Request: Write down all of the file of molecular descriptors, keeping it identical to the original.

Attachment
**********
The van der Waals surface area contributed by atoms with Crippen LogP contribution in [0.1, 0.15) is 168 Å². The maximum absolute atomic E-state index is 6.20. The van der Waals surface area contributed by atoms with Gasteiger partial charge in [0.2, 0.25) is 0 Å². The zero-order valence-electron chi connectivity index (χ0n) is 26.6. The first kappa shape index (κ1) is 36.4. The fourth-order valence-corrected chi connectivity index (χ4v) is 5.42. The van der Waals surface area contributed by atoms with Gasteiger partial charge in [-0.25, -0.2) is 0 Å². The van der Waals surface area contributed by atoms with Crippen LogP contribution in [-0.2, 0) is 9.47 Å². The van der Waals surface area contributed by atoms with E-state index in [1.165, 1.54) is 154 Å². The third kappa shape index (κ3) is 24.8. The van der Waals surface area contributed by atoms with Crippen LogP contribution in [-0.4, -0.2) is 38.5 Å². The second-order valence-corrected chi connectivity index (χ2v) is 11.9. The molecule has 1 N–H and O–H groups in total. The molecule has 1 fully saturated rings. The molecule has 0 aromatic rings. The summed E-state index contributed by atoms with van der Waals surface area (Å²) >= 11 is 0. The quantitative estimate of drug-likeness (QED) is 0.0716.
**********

The van der Waals surface area contributed by atoms with Crippen LogP contribution in [0.1, 0.15) is 168 Å². The maximum absolute atomic E-state index is 6.20. The van der Waals surface area contributed by atoms with Gasteiger partial charge in [0.2, 0.25) is 0 Å². The zero-order valence-electron chi connectivity index (χ0n) is 26.6. The first kappa shape index (κ1) is 36.4. The fourth-order valence-corrected chi connectivity index (χ4v) is 5.42. The van der Waals surface area contributed by atoms with Gasteiger partial charge in [-0.25, -0.2) is 0 Å². The van der Waals surface area contributed by atoms with Crippen LogP contribution in [-0.2, 0) is 9.47 Å². The van der Waals surface area contributed by atoms with E-state index in [1.165, 1.54) is 154 Å². The third kappa shape index (κ3) is 24.8. The van der Waals surface area contributed by atoms with Crippen LogP contribution in [-0.4, -0.2) is 38.5 Å². The second-order valence-corrected chi connectivity index (χ2v) is 11.9. The molecule has 1 N–H and O–H groups in total. The molecule has 1 fully saturated rings. The molecule has 0 aromatic rings. The summed E-state index contributed by atoms with van der Waals surface area (Å²) >= 11 is 0. The quantitative estimate of drug-likeness (QED) is 0.0716.